DIDAg 2018 - Organizing Committee
Cynthia Parr - Cynthia is a program manager at the National Agricultural Library (NAL) of the U.S. Department of Agriculture in Beltsville, Maryland. She leads the Ag Data Commons research data catalog and repository and works on public access and open data policy for USDA. Previously she served as the Chief Scientist and Director for Species Pages for the Encyclopedia of Life (EOL) at the National Museum of Natural History of the Smithsonian Institution. She recently concluded three years as Chair for the Biodiversity Information Standards organization (Taxonomic Database Working Group, TDWG). She has conducted research in evolutionary ecology, ornithology, behavior, molecular systematics, community ecology, information visualization, semantic web, and social networks.
Carol L. Barford - Carol is an Associate Scientist at the University of Wisconsin–Madison. Her work centers on agriculture, food security, environmental quality, and related risks. Before joining UW, Barford completed a B.A. in Biology and M.S. in Ecology at Boston University, and a Ph.D. in Environmental Engineering and post-doc in Atmospheric Chemistry at Harvard University. Barford has developed a broad understanding of data quality and data sharing during her checkered career.
Erica M. Johns - Erica is the Research Data and Environmental Sciences Librarian at Albert R. Mann Library at Cornell University. She serves as the liaison to the Cornell departments of Ecology and Evolutionary Biology, Biological and Environmental Engineering, Natural Resources, and Fiber Science and Apparel Design. Erica is a consultant for the Research Data Management Services Group (RDMSG) at Cornell. Her interests include data curation, data citation, data discovery, metadata, the semantic web, information architecture, scientific computing, reproducible research, information and data literacy within the environmental sciences and textile arts, and slow fashion. Erica has a B.S.in Agriculture from the University of Georgia and a M.S. in Information Sciences from the University of Tennessee. Erica has spent time working for NYU's Center for Urban Science and Progress, the National Center for Atmospheric Research, and the National Climatic Data Center.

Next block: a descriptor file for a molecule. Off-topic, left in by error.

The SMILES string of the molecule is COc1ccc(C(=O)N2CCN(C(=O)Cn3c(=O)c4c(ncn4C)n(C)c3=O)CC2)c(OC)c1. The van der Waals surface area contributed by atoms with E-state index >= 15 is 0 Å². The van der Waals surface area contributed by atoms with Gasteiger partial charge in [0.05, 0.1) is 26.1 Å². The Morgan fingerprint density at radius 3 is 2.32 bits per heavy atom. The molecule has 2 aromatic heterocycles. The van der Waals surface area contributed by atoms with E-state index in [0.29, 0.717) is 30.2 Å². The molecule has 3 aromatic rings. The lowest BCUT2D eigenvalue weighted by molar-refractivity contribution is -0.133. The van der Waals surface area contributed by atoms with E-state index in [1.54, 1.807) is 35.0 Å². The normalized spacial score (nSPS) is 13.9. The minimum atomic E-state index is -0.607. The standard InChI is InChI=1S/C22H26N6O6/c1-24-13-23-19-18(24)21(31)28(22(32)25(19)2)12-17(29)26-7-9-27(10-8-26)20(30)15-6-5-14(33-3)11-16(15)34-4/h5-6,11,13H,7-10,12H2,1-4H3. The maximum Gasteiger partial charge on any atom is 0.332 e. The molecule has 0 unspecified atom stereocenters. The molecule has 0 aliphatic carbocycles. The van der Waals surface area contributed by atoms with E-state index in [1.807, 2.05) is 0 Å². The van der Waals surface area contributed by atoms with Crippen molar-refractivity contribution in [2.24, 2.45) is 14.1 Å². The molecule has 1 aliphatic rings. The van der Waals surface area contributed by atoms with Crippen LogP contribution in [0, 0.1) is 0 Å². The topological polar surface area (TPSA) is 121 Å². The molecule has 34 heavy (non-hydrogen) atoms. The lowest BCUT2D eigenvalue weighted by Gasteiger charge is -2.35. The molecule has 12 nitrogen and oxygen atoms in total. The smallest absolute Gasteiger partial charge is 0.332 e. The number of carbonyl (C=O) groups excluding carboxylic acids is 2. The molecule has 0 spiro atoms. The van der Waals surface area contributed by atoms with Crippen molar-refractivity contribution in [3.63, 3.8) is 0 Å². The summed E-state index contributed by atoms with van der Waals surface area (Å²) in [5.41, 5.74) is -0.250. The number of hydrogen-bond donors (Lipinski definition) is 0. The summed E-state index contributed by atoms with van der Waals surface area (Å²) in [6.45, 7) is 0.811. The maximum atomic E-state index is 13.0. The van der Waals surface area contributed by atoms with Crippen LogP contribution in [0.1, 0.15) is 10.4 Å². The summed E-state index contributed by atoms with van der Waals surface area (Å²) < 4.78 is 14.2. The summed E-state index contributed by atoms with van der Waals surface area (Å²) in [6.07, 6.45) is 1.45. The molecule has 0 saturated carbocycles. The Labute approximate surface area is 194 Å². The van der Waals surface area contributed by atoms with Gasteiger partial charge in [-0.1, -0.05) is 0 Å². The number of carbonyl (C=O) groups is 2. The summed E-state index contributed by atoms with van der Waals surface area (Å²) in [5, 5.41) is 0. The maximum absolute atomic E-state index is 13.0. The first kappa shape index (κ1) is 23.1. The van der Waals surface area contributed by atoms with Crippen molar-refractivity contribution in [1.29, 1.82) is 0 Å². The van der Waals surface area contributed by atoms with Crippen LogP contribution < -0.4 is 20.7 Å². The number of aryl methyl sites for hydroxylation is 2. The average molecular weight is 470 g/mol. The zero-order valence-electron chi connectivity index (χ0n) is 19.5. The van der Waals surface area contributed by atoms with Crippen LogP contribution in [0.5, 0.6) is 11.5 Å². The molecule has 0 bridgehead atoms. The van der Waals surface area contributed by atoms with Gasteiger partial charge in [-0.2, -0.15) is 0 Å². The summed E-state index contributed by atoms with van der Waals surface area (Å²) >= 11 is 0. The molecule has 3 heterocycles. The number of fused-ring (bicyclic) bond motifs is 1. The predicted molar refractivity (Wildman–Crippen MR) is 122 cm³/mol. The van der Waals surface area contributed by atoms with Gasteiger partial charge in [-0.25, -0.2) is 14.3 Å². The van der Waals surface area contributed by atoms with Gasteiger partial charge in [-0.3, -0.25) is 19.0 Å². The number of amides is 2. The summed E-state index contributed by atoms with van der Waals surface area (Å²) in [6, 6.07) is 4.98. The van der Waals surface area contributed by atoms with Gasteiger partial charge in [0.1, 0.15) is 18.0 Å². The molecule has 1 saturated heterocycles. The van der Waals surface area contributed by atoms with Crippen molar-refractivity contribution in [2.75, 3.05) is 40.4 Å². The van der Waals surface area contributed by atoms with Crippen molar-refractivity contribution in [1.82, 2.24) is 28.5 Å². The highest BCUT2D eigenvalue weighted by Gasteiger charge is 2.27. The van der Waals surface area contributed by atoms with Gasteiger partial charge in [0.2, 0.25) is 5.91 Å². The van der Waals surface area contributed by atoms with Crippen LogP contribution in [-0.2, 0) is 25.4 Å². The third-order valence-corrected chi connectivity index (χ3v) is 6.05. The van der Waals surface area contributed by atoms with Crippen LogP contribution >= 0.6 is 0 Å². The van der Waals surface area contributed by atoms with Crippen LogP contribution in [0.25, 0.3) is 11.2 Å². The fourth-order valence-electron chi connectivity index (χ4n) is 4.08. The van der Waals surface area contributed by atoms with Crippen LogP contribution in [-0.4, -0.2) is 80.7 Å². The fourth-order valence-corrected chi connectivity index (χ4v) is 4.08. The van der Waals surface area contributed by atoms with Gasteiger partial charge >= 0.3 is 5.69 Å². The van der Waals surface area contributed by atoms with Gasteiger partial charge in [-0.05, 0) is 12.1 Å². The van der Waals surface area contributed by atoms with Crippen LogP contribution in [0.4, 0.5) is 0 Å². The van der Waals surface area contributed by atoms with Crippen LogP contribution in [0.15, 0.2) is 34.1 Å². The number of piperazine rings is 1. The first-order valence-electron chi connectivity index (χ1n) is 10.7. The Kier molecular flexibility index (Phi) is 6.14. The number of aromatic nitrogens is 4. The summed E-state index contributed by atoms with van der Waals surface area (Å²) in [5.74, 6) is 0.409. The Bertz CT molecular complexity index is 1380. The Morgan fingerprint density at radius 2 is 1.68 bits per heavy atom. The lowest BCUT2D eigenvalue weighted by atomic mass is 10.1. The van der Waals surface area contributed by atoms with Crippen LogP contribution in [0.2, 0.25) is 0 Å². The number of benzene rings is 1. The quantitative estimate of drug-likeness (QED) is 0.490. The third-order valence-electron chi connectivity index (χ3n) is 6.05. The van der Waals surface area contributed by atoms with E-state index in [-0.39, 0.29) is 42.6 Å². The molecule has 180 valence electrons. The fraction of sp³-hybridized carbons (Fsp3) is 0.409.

James MacDonald - Jim is Chief of the Structure, Technology, and Productivity branch of the USDA Economic Research Service. The branch's work focuses on four topics. One is the measurement and analysis of agricultural productivity. Second, the branch focuses on the economics of scientific research, and the development of new biological and physical technologies, for use in agriculture. It analyzes the application of new and existing production practices, management systems, and technologies on farms. Finally, it studies the changing organization and structure of farms and the farm sector. The branch also bears major responsibility for the annual Agricultural Research Management Survey, USDA's primary source of data and farm and farm household finances and field-level production practices. Jim's area of specialization lies in industrial organization, with a focus on empirical research on the topics of competition, firm organization, innovation, and industry consolidation. In this position, he has sought to apply that focus to U.S. agriculture, with work on consolidation of agricultural production, competition in markets for agricultural commodities, the use of contracts in agriculture, and the organization of farms.